Downloadable Demo

This page will describe how you can get started with a demo yourself. Downloadable here is a VMware image with the tunnel and logging server pre-installed. This image will enable you to start using and testing the SURFids system within a few minutes.

Image: SURFids_2.0-v4.zip
MD5sum: f020bc3fb5ce61f5105751910544a425

PDF Manual for the image can be found here.

NOTICE: This image is not intended for live production environments. This image is provided as-is and intended for testing and demo purposes only.

Getting started

First download and unzip the demo file:

# unzip SURFids_2.0-v4.zip

Load up the VMware image into either your VMware Workstation 6.0+ or your VMware player and boot up the image. The image sets itself up almost entirely. The only thing needed to get you started is adding the local interface of the guest OS as a sensor.

Configuring the image

Once the image has been started you will be presented with a login prompt.

SURFids login: _

We login using the username “surfids” and the password “surfids2.0”.

SURFids login: surfids
Password: surfids2.0

We switch to the root user:

su
Password: surfids2.0

For security reasons we should now change the password of both users to something more safe:

passwd surfids
Enter new UNIX password:
Retype new UNIX password:
passwd: password updated successfully

We do the same for the root user:

passwd
Enter new UNIX password:
Retype new UNIX password:
passwd: password updated successfully

Now we need to add our local interface as a sensor to the database. First we need to determine the main interface:

ifconfig

eth0      Link encap:Ethernet  HWaddr 00:0C:29:45:C7:FC  
          inet addr:10.0.0.23  Bcast:10.0.0.255  Mask:255.255.255.0
          UP BROADCAST RUNNING MULTICAST  MTU:1500  Metric:1
          RX packets:688 errors:0 dropped:0 overruns:0 frame:0
          TX packets:30 errors:0 dropped:0 overruns:0 carrier:0
          collisions:0 txqueuelen:1000
          RX bytes:48015 (46.8 KiB)  TX bytes:2870 (2.8 KiB)

lo        Link encap:Local Loopback  
          inet addr:127.0.0.1  Mask:255.0.0.0
          UP LOOPBACK RUNNING  MTU:16436  Metric:1
          RX packets:1046 errors:0 dropped:0 overruns:0 frame:0
          TX packets:1046 errors:0 dropped:0 overruns:0 carrier:0
          collisions:0 txqueuelen:0 
          RX bytes:630210 (615.4 KiB)  TX bytes:630210 (615.4 KiB)

The interface that has an IP address should be the main interface. In this example, we will assume eth0 is the main interface. (Ignore the lo interface)

Now we will add the eth0 interface as a sensor to the database:

cd /opt/surfnetids/tntools/
./localsensor.pl eth0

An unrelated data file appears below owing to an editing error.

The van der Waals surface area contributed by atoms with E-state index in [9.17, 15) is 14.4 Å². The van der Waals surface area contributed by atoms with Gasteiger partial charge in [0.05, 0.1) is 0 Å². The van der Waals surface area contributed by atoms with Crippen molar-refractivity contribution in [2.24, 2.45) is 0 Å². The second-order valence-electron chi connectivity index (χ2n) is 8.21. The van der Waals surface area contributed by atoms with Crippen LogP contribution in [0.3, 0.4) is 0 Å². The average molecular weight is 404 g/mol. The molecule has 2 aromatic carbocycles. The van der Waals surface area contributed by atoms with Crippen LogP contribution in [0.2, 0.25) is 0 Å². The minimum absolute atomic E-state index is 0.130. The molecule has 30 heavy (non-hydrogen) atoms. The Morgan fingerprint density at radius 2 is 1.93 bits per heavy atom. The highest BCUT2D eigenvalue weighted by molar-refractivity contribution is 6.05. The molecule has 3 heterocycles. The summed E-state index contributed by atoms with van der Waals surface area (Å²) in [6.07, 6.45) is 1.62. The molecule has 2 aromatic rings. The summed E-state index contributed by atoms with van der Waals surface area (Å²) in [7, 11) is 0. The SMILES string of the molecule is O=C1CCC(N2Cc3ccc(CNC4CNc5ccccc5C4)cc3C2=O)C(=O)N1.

[02-11-2007 17:34:38] Connecting to idsserver with DSN: DBI:Pg:dbname=idsserver;host=localhost;port=5432

[02-11-2007 17:34:38] Connect result: Ok

[02-11-2007 17:34:38] Local interface added as sensor!

That's it. Your webinterface is now available on:

http://<ip number>:8080/.

In our example that would be:

http://10.0.0.23:8080/


Login info for the webinterface:
username: admin
password: admin

Enjoy!

Enabling tunneled sensors

To enable the use of tunneled sensors, you will need to edit the xinetd config file for openvpn:
/etc/xinetd.d/openvpn

service openvpn
{
  disable              = no
  type                 = UNLISTED
  port                 = 1194
  socket_type          = stream
  protocol             = tcp
  wait                 = no
  bind                 = 10.0.0.23
  user                 = root
  server               = /usr/sbin/openvpn
  cps                  = 1 5
  log_on_success       = USERID PID HOST EXIT
  server_args          = --config /etc/openvpn/server.conf
}

Replace the <ip number> with the actual IP address of the main interface. You will also have to edit some sensor config files with the actual IP address of the server for the “remote” option:

/opt/surfnetids/updates/client.conf
/opt/surfnetids/updates/client.conf.temp

remote 10.0.0.23
# tls-remote 127.0.0.1

/opt/surfnetids/updates/sensor.conf

$server = "10.0.0.23";

Other stuff

  • PhpPgAdmin: http:<ip number>:8080/phppgadmin/ * Passwords: /home/surfids/passwords.txt ==== Linux users ==== Finally, we need to make sure VMware can setup promiscuous interfaces. First, change the group of the /dev/vmnet device that is used by your VMware (in this example, vmnet0). For example the user that is running VMware is a member of the group surfids. <code> chgrp surfids /dev/vmnet0 chmod g+rw /dev/vmnet0 </code>
 
global/downloadable_demo.txt · Last modified: 2012/07/12 11:27 (external edit)
 
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